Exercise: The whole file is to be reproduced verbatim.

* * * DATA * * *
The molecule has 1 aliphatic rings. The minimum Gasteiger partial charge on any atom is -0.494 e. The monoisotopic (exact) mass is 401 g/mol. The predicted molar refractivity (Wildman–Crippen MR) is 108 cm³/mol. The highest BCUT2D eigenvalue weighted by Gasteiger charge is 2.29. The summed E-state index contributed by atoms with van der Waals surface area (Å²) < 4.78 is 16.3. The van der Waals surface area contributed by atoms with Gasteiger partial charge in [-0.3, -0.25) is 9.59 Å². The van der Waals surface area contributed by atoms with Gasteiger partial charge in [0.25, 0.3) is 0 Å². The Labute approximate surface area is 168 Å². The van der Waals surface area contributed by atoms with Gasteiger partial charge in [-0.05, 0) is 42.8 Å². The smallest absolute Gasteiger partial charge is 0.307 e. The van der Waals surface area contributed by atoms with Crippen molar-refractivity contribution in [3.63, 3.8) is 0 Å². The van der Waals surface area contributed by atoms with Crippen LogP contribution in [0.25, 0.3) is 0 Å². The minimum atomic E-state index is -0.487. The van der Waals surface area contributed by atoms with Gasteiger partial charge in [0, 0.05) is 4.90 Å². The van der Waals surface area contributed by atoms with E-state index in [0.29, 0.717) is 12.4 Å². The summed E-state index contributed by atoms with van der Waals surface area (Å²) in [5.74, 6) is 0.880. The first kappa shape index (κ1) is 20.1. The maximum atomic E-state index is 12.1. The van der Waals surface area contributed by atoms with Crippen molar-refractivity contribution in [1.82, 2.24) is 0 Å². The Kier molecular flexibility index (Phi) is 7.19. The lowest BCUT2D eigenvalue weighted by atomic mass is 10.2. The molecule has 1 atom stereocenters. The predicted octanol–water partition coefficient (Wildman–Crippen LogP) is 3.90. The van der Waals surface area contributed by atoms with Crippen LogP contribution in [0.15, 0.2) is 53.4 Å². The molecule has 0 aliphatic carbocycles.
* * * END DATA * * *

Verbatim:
The molecule has 1 aliphatic rings. The minimum Gasteiger partial charge on any atom is -0.494 e. The monoisotopic (exact) mass is 401 g/mol. The predicted molar refractivity (Wildman–Crippen MR) is 108 cm³/mol. The highest BCUT2D eigenvalue weighted by Gasteiger charge is 2.29. The summed E-state index contributed by atoms with van der Waals surface area (Å²) < 4.78 is 16.3. The van der Waals surface area contributed by atoms with Gasteiger partial charge in [-0.3, -0.25) is 9.59 Å². The van der Waals surface area contributed by atoms with Gasteiger partial charge in [0.25, 0.3) is 0 Å². The Labute approximate surface area is 168 Å². The van der Waals surface area contributed by atoms with Gasteiger partial charge in [-0.05, 0) is 42.8 Å². The smallest absolute Gasteiger partial charge is 0.307 e. The van der Waals surface area contributed by atoms with Crippen molar-refractivity contribution in [3.63, 3.8) is 0 Å². The van der Waals surface area contributed by atoms with Crippen LogP contribution in [0.25, 0.3) is 0 Å². The minimum atomic E-state index is -0.487. The van der Waals surface area contributed by atoms with Gasteiger partial charge in [0, 0.05) is 4.90 Å². The van der Waals surface area contributed by atoms with E-state index in [0.29, 0.717) is 12.4 Å². The summed E-state index contributed by atoms with van der Waals surface area (Å²) in [5.74, 6) is 0.880. The first kappa shape index (κ1) is 20.1. The maximum atomic E-state index is 12.1. The van der Waals surface area contributed by atoms with Crippen molar-refractivity contribution in [1.82, 2.24) is 0 Å². The Kier molecular flexibility index (Phi) is 7.19. The lowest BCUT2D eigenvalue weighted by atomic mass is 10.2. The molecule has 1 atom stereocenters. The predicted octanol–water partition coefficient (Wildman–Crippen LogP) is 3.90. The van der Waals surface area contributed by atoms with Crippen LogP contribution in [0.15, 0.2) is 53.4 Å². The molecule has 0 aliphatic carbocycles.